In its most recent quarterly data report, the Center for Construction Research and Training (CPWR) has found a troubling disparity in construction industry fatalities. The report states that from 2008 to 2016, small construction contractors saw a 57 percent increase in fatal injuries while construction contractors with 20 or more employees experienced a 30 percent decrease in their fatality injuries.
In 2016, small contractors employed 37 percent of the construction workforce, but accounted for 67 percent of fatalities. The report notes that small construction businesses face barriers to implementing safety and health programs that could prevent fall fatalities, such as limited resources and business competition in the construction industry.
The data also show that from 1992 to 2016, the leading cause of fatalities in construction were falls to a lower level, followed by struck-by incidents. It is of note that there were nearly twice as many fatal incidents in cases of workers falling to a lower level as struck-by incidents. During this same time period, the OSHA “Construction Focus Four” hazards (falls, stuck-by, caught-in or -between, and electrocution) accounted for 70 percent of all construction fatalities, with an average of 743 fatalities per year.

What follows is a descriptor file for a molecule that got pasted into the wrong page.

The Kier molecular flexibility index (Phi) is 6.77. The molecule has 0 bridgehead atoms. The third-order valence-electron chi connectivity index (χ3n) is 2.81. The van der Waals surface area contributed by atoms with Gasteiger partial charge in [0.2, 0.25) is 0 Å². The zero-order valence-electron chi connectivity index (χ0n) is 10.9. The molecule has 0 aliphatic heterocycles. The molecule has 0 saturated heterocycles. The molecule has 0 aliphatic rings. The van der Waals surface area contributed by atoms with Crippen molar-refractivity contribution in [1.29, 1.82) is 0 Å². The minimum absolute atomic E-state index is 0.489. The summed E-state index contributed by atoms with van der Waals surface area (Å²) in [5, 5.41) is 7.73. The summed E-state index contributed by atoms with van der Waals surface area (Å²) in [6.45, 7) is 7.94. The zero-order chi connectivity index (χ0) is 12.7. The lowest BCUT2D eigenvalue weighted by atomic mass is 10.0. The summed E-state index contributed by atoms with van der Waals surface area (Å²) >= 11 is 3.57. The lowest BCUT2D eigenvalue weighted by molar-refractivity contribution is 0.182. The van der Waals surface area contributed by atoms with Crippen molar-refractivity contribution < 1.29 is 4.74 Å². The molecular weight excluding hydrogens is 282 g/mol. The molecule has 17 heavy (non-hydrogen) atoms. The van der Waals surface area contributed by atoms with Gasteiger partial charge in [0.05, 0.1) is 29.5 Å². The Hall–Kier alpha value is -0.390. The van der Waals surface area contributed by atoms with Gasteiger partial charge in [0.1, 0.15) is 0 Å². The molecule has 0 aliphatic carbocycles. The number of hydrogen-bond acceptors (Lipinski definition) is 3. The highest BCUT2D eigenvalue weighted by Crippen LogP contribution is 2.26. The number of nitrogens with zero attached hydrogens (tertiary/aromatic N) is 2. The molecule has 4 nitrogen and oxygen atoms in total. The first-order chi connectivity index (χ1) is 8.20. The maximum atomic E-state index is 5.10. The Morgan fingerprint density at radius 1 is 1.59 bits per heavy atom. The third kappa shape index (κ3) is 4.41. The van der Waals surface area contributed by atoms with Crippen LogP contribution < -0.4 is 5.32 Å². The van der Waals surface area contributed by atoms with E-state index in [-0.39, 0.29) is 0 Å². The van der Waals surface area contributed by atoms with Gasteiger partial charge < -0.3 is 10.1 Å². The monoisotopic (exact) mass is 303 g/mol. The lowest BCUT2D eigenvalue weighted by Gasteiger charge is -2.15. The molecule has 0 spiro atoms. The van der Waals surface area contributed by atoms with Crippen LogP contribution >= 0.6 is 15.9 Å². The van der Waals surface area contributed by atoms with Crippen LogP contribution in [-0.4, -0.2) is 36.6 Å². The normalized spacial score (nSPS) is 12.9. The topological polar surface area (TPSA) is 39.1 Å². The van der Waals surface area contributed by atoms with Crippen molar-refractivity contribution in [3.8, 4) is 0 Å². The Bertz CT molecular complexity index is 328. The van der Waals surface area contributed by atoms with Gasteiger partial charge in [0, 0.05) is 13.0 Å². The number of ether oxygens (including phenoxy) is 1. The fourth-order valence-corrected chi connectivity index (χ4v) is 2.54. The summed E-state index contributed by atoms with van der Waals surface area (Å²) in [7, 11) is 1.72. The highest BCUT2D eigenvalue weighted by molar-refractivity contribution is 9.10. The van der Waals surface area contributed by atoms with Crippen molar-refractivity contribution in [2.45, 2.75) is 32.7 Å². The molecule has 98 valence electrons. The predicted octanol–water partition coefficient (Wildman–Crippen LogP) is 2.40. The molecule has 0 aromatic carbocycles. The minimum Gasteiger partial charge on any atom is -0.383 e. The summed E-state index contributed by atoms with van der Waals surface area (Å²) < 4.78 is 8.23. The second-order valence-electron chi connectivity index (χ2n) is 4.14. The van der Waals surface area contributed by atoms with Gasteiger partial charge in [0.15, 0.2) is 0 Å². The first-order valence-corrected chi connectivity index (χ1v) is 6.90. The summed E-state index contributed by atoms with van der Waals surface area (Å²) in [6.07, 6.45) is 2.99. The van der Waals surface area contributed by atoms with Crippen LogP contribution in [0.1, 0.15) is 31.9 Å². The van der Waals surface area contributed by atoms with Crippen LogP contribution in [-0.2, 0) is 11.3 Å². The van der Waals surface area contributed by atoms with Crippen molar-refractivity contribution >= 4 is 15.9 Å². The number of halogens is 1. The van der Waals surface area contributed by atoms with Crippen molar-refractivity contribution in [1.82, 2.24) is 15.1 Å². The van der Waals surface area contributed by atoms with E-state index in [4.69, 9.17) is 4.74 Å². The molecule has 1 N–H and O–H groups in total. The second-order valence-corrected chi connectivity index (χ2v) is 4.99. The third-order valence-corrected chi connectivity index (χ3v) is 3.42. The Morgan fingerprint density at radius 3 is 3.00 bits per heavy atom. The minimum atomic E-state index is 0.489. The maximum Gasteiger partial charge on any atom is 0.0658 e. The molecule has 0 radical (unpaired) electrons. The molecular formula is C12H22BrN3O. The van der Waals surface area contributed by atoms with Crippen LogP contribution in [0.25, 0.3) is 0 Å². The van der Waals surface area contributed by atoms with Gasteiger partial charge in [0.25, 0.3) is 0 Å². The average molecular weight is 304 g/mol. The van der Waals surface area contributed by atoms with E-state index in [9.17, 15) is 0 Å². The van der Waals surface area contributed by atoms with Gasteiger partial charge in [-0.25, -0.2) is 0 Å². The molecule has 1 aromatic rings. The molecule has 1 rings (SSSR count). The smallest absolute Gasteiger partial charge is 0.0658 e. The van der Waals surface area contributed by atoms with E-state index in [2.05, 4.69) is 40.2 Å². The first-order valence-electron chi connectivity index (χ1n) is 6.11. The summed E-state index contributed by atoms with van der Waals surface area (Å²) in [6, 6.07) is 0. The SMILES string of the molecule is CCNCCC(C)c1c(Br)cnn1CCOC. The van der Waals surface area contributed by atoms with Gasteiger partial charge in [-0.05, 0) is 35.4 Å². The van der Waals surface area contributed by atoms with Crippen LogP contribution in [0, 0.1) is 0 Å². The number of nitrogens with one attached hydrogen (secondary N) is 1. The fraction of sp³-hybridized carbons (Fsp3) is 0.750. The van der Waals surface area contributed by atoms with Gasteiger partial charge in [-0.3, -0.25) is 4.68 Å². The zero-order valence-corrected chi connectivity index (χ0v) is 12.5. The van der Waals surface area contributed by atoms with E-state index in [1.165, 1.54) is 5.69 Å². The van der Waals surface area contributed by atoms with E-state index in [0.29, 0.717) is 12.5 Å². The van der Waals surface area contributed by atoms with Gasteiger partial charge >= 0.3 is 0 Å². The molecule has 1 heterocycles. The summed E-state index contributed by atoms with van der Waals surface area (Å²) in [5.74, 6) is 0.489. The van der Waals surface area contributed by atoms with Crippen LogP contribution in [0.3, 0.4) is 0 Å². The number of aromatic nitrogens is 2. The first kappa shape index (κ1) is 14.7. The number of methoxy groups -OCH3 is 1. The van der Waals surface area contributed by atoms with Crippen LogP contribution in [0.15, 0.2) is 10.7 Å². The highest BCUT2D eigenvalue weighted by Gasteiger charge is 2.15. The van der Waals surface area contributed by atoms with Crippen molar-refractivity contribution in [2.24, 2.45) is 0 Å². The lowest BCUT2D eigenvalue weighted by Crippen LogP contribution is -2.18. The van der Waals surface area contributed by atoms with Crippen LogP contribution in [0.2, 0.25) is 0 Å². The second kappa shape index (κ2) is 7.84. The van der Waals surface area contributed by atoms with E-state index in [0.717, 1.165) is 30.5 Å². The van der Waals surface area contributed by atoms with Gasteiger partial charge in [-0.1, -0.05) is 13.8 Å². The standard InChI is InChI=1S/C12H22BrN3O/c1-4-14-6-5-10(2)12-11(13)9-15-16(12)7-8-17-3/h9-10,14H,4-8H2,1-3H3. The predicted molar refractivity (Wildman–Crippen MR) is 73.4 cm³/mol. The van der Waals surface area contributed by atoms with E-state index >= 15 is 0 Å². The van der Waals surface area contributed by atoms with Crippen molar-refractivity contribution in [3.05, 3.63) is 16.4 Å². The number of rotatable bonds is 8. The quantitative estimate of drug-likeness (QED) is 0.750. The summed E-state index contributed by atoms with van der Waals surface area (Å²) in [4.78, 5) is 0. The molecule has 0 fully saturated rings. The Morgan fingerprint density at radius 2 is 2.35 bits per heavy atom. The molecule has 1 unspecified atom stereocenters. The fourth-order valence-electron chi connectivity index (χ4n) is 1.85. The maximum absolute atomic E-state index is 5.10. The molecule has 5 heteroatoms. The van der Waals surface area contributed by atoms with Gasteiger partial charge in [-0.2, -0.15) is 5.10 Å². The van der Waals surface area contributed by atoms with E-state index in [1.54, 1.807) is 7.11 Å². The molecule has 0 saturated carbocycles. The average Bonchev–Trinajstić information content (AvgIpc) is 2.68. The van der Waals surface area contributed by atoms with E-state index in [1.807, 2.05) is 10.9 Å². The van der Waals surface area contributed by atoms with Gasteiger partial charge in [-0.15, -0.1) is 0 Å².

CPWR will continue working with industry partners, NIOSH, OSHA and the NORA Construction Sector Council to address the needs of small construction contractors in preventing these types of incidents. Moving forward, one of CPWR’s goals is to identify and develop materials to inform small construction contractors of the tools and resources available to them that can provide guidance on how to prevent workplace fatalities.
Construction Design: It’s Role in Incident Prevention
Prevention Through Design for Hazards in Construction
Fall Protection: Overcoming Misconceptions in Residential Construction
Improving Construction Safety: A Team Effort